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By All Means Necessary: How China's Resource Quest is Changing the World (Englisch) Gebundene Ausgabe – 27. März 2014


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This is the best analysis to date of the three-way economic and security game among China, other countries, and global market forces. With trenchant policy recommendations, it should be read by all those interested in China's impact on the world. Dennis Blair, former US Director of National Intelligence and Commander in Chief, Pacific By All Means Necessary is a valuable corrective to the hype-both positive and negative- that typically accompanies accounts of China's global search for natural resources. Economy and Levi combine an understanding of Chinese politics and economic policy with a detailed knowledge of different global markets, from oil to ore. The result is a myth-busting book that offers insights and advice for policymakers, business leaders, and anyone interested in China and the world. Anne-Marie Slaughter, President, the New America Foundation If we are to intelligently manage China's resurgence, there are few areas more deserving of our attention than China's voracious global appetite for natural resources. In this well-written and insightful new study the authors vividly limn how China's restless quest for rejuvenation is simultaneously upsetting the old world order and demanding that the other countries develop new ways of understanding and interacting with it. For anyone wishing to come to terms with this aspect of China's rise, and the policy choices it raises for countries like the US, this is the go-to read. Orville Schell, Arthur Ross Director, The Center on US-China Relations, Asia Society Economy and Levi have provided a compelling assessment of how supercharged and commodity-intensive growth in China has led to an unprecedented global buying spree for resources as varied as oil and gas, industrial metals and rare earth minerals, ores and coal, as well as farmland... They argue convincingly that Beijing's motivations are not nefarious and the global system will find ways to curb feared excesses, even as the Middle Kingdom moves to secure the territorial seas around it and build a significant naval presence. Edward L. Morse, Head of Global Commodities Research, Citigroup In By all means necessary, Elizabeth Economy and Michael Levi take a comprehensive look at the implications outside Chinaas borders of its growing resource quest from minerals to water and grain. Tim Summers, International Affairs

Über den Autor und weitere Mitwirkende

Elizabeth Economy is Senior Fellow and Director of Asia Studies, Council on Foreign Relations; author of The River Runs Black. Michael Levi is Senior Fellow and Director, Program on Energy Security and Climate Change, Council on Foreign Relations and author of The Power Surge.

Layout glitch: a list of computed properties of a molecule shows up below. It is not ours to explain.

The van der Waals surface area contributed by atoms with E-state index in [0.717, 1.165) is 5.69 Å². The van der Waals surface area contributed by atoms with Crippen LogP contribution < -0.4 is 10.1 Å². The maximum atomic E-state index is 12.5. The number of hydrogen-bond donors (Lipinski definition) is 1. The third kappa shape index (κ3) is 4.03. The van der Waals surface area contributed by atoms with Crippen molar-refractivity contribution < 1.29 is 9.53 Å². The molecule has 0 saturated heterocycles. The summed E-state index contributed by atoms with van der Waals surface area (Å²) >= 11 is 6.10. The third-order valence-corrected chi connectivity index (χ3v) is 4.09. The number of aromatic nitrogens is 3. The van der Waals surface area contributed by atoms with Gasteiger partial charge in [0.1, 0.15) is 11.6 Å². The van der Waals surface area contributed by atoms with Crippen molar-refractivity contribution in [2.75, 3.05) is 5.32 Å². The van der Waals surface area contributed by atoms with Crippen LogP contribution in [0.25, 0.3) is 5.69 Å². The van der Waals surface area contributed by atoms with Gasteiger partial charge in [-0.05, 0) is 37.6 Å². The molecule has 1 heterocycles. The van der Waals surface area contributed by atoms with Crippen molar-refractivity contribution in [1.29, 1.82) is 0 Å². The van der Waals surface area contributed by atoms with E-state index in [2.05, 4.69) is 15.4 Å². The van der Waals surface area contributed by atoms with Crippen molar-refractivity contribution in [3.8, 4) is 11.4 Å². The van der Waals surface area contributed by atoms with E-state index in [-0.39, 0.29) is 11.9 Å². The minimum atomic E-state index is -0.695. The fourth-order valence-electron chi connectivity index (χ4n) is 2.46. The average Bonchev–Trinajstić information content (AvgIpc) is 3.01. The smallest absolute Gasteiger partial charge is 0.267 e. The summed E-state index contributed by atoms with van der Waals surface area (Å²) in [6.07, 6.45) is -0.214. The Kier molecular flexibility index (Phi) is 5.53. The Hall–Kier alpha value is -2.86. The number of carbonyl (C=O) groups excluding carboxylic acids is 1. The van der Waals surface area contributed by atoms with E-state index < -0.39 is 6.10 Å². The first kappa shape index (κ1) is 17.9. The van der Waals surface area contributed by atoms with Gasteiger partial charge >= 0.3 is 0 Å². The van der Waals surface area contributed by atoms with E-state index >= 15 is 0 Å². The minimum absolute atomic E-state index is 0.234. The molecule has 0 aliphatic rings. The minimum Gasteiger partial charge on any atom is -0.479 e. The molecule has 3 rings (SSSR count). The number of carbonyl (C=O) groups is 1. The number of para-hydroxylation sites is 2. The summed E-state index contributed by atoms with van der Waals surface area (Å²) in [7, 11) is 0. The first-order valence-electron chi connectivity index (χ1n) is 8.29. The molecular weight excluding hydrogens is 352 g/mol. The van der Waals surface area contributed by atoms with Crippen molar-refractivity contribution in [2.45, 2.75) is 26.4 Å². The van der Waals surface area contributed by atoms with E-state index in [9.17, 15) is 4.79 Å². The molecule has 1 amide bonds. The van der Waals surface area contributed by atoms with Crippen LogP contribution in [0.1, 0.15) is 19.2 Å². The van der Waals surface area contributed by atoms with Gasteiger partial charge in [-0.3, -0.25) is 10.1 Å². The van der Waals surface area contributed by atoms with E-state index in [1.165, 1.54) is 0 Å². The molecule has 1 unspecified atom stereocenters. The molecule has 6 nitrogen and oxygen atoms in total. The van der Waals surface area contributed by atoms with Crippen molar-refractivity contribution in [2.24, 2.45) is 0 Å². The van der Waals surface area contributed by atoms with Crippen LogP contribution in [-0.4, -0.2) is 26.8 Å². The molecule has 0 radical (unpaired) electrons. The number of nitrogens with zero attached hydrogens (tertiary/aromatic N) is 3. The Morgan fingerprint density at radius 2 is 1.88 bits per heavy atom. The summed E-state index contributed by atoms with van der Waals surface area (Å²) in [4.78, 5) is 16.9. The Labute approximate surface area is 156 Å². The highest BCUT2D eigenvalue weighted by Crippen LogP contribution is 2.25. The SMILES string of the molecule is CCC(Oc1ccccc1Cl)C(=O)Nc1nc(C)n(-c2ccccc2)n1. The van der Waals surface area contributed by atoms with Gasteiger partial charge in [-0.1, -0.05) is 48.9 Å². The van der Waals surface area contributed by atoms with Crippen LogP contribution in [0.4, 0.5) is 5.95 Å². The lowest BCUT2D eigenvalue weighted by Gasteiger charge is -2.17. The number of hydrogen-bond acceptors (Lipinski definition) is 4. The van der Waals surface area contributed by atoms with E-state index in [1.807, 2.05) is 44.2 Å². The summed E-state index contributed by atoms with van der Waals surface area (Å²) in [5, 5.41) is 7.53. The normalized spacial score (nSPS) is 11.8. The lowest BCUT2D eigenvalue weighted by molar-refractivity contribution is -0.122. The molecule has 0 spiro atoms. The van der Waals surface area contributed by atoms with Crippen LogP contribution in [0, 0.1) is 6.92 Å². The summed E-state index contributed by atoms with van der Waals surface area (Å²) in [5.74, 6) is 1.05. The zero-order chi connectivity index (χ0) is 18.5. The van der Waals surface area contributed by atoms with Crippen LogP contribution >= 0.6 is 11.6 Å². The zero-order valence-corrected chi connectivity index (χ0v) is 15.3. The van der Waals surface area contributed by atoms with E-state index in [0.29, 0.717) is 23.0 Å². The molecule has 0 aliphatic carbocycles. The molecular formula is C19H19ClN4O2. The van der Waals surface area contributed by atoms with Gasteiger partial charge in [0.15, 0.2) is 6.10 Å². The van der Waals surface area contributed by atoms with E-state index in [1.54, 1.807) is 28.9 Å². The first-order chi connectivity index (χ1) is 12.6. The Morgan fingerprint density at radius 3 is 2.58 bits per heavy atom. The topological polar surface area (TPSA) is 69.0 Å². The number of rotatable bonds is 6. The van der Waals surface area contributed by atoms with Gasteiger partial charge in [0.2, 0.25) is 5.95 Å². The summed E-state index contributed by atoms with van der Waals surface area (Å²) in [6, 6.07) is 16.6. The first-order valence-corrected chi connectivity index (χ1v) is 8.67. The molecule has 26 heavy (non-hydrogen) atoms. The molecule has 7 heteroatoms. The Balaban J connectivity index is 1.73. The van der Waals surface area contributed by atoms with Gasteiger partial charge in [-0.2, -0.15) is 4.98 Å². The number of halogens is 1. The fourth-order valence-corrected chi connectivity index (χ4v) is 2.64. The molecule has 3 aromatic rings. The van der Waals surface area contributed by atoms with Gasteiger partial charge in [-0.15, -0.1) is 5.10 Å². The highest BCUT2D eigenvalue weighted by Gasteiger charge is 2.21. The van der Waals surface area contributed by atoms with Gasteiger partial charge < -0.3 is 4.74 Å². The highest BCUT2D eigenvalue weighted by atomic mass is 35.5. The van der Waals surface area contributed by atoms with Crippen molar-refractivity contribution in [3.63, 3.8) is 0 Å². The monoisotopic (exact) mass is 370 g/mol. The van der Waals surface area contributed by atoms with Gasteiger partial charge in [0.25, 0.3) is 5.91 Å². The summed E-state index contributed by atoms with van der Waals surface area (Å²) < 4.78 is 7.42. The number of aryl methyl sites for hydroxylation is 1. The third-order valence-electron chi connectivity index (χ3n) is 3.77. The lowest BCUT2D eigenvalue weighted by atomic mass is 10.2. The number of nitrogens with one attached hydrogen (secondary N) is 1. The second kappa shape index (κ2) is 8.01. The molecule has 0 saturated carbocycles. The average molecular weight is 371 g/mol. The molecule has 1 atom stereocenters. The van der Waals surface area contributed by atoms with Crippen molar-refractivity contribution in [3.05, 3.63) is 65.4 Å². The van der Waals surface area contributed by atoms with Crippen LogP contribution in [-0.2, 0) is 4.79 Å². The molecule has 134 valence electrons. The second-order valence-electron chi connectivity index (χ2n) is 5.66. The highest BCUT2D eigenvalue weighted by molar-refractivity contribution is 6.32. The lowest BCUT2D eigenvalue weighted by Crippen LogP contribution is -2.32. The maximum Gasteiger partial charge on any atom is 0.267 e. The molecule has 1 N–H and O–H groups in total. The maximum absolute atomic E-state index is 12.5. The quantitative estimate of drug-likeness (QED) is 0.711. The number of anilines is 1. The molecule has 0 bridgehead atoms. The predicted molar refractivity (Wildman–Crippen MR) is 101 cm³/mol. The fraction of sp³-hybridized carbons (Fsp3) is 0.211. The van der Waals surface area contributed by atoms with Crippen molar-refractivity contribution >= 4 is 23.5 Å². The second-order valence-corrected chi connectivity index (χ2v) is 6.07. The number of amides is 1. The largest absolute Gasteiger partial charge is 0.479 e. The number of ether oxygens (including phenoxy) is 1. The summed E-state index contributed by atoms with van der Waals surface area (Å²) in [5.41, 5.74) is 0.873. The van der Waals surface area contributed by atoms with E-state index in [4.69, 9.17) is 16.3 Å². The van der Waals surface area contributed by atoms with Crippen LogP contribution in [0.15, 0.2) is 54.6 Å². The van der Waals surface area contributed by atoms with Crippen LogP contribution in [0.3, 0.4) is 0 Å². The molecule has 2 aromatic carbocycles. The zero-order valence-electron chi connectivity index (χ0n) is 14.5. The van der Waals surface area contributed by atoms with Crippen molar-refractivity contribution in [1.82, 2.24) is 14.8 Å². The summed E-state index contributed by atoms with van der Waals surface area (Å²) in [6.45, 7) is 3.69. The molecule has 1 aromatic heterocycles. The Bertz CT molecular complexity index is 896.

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Amazon.com: 16 Rezensionen
13 von 13 Kunden fanden die folgende Rezension hilfreich
Balanced insights, based on real expertise and sound research 30. Januar 2014
Von Casey M. - Veröffentlicht auf Amazon.com
Format: Gebundene Ausgabe
Wisely, this work veers far from an endorsement of alarmist rhetoric towards China, as well as of complacency in U.S. policy towards its largest trade partner. A well-written narrative of China's acquisition and application of power in the current arena makes for an interesting read, and a sharp analysis of where China stands in the world today.

Not without some repetition of history and analysis well-known to experts, new material and smart thinking make this a really fresh look on a familiar issue. Economy/Levi offer policymakers, analysts, and general readers with a framework for thinking about China (and about how the U.S. would do well respond) that I'm happy I now have lodged in my bookcase.
9 von 9 Kunden fanden die folgende Rezension hilfreich
A well-written, nuanced treatise on China's increasing influence 5. Februar 2014
Von Whitney L. Johnson - Veröffentlicht auf Amazon.com
Format: Gebundene Ausgabe Verifizierter Kauf
I echo Anne-Marie Slaughter's blurb: "By All Means Necessary is a valuable corrective to the hype that typically accompanies accounts of China's global search for natural resources."

I was especially taken by Economy/Levi's scrutiny of how China's quest will impact various stakeholders, whether resource consumers, owners, investors, or heads of state.

Policymakers and pundits are suggesting this is must-read book, but for the layperson looking to simply better understand geopolitics, you can't go wrong.

Highly recommend.
6 von 6 Kunden fanden die folgende Rezension hilfreich
A well done summary of China's thirst for resources! 23. März 2014
Von Dan K. Eberhart - Veröffentlicht auf Amazon.com
Format: Gebundene Ausgabe Verifizierter Kauf
This book seeks to answer two basic questions, which it does well. (It starts with a brief discussion of Japan's quest for natural resources in the '80's and '90's and the ramifications of that.) The first question is how is China's thirst for resources from abroad changing China. The second question is how is China's same thirst for resources is affecting the world at large.

I learned many things from this book. One of them is that China has long avoided UN Security Council Resolutions against other countries. (In other words, they don't care what a country's political leaders do unlike the US, IMF or World Bank). Another is the extent to which the US supports open sea lanes to protect commerce around the globe. (The book asserts that China simply does not have the capabilities to do this currently.) Finally, there is a fascinating discussion of the geopolitics of water rights.

"By All Means Necessary" concludes that China is slowly becoming more trusting of international markets and customs (that are largely US designed or enforced) as it rapidly becomes a more significant consumer of the world's natural resources.